THE ANCHOR:

Last year, my Mother’s Day OLLI lesson, entitled “How to Be My Mom”, focused on instructional writing. You can check out the “HOW TO BE MY MOM” lesson from OLLIE May, 2020 – HERE.

This year, since my head is full of poetry (I’m writing a new book called “Powerful Poetry”), I thought a Mother’s Day poem might be just the thing for this week’s Mother’s Day OLLI!

Jack Prelutsky is a well-known, popular children’s poet. His poem “I Love You More Than Applesauce” has a great rhyming pattern and is also a great mentor poem for teaching syllables. For this lesson, we will be “borrowing” Jack Prelutsky’s rhyming pattern to help us write our own “I Love You More” Mother’s Day Poems Download a copy of the poem HERE

THE LESSON

  • Ask students what special day is coming up this weekend (Mother’s day)
  • Ask them why we celebrate Mother’s Day? (to say how much we love our moms; thank them, make them feel special)
  • Tell the students that moms, dads, and other special grownups always appreciate when we take the time to thank them for all they do and tell them we love them.
  • Explain that we are going to be writing a poem for our Moms or special grown up in our lives.
  • Copy the poem onto chart paper or share on the smart board (Note: you may need to explain “marzipan” and “marmalade”) Download a copy of the poem HERE
  • Tell the students that the poem was written by Jack Prelutsky – a poet who is very good at writing rhyming poems.
  • Read the poem aloud.
  • Ask students what the poem is about (someone who loves sweets a lot but loves someone even more than all those sweets!)
  • Invite students to think of something they really love (soccer, Minecraft, pizza, unicorns). Then ask them to think of someone they love MORE than that! (ie – I love you more than books! )
  • Read the poem again and invite students to listen for the rhyming words in the poem. You may explain that the rhyming pattern is A-B-C-C-B. (lines 2 & 5 rhyme and lines 3 & 4 rhyme) in each stanza.
  • Tell the students that one of the things you noticed is that a lot of the words in the poem have 3 syllables. This is what helps to give the poem have such a great rhythm. Find the 3 syllable words in the poem and clap out the syllables (bubble-gum, lollipop, candy drops, lemonade, etc.)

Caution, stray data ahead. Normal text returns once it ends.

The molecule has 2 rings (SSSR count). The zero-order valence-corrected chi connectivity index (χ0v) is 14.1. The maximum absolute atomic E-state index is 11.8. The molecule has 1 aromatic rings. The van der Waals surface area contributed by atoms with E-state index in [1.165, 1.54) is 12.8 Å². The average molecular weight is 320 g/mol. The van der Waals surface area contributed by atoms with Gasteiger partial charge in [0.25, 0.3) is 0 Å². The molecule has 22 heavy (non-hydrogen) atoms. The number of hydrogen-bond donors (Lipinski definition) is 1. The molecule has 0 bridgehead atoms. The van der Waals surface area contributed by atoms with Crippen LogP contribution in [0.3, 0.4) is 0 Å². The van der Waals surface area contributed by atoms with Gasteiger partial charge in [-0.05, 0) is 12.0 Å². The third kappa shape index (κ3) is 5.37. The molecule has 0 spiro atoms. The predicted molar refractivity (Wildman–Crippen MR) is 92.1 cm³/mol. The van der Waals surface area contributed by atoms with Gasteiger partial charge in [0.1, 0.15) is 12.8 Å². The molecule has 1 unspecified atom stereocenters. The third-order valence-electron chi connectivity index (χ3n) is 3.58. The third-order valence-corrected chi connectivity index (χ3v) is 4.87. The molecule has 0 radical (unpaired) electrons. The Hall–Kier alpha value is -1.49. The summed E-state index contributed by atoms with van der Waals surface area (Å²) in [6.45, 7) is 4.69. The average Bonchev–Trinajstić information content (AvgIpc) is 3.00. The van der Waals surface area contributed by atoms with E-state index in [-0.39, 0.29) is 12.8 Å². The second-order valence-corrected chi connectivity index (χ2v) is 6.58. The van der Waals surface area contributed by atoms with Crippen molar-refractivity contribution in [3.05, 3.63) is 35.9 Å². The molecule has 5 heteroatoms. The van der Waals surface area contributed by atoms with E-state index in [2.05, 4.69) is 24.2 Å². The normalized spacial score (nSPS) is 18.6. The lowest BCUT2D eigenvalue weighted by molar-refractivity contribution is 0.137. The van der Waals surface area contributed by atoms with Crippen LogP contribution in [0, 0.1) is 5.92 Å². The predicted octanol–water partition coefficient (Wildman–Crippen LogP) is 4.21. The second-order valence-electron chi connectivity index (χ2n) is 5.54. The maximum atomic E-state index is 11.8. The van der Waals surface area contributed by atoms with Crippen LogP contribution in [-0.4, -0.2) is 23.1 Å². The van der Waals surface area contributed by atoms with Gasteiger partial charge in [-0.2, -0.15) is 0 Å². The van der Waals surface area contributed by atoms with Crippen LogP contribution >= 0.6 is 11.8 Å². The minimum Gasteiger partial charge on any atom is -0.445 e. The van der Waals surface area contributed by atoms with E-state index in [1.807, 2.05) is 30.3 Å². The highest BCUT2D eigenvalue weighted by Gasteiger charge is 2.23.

• Read the poem again and invite the students to clap each time you read a 3 syllable word
  • Ask students to think of other words or phrases that have three syllables. (soccer ball, grizzly bears, Nintendo, hockey stick, unicorns, Christmas trees) List them on the board.
  • Invite students to try to think of a 3 syllable word or phrase that rhymes – ie soccer ball – waterfall, hockey stick – magic trick, Christmas tree – deep blue sea Write the rhyming word or phrase beside it.
  • Explain that they are going to be writing their own “I Love You More” poem for their mom or special grown-up. You are going to be “borrowing” the rhyming pattern from Jack Prelutsky but use your own rhyming words.
  • Pass out the syllable rhyming sheet. Explain that the students are going to start by listing things they love that have one syllable on the left (ball, gum, dogs) On the right side, they are to try to find a word that rhymes. Continue with 2 syllables words and 3 syllable words. (See sample below)

ONE SYLLABLE

ball – wall

dog – frog

TWO SYLLABLES

ice cream – day dream

rainbow – playdough

THREE SYLLABLES

soccer ball – waterfall

hockey stick – magic trick

  • Explain that these words are going to help them with their poem. Download the Syllable Rhyming sheet HERE (This lesson may take two days so this might be a good start end Part 1)
  • When the students have finished their rhyming page, pass out the I LOVE YOU MORE poem template. Download HERE
  • Re-read the Jack Prelutsky’s poem. Explain that they are going to be using their syllable sheet to fill in the blanks on the page. The small numbers at the end of each line tells them how many syllables should be on that line. Students can use their syllable rhyming sheet to help them.
  • Model a sample, using a “Write Aloud” – talking about and clapping your syllables:

I love you more reading books

Than forests and the beach

Than camping tents

And big presents

And a fuzzy orange peach (I cheated a bit here!)

  • Note: The rhyming pattern in the last stanza changes slightly so ending requires some 1 syllable rhyming words. Depending on your grade level, I recommend focusing more on the syllable count rather than the rhyming. Encourage students to clap their words and read their poem out loud as they write so they can check the rhythm.
  • See student sample below from a grade 3 student.

MOTHER’S DAY ANCHOR BOOKS:

Below are some of my favorite books for celebrating Mothers and Mother’s Day:

What NOT to Give Your Mom on Mother's Day by [Martha Seif Simpson, Jana Christy]

What Not to Give Your Mother on Mother’s Day – Martha Simpson

Online read aloud

How to Raise a Mom Jean Reagan

My Mother's Voice - by Joanne Ryder

My Mother’s Voice – Joanne Ryder

The Mommy Book Todd Parr

The Best Mother – C.M. Surrisi

My Mum is Fantastic – Nick Butterworth

My Mum by [Anthony Browne]

My Mum – Anthony Browne

Thanks for stopping by, everyone! Happy Mother’s Day to every mother, mother-to-be, hoping-to-be, mother in other ways, and mothers who are no longer with us.

Please tag me readingpowergear if you are posting any student samples! Thank you!

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Filed under Mother's Day, OLLI, Poetry, Writing Anchor book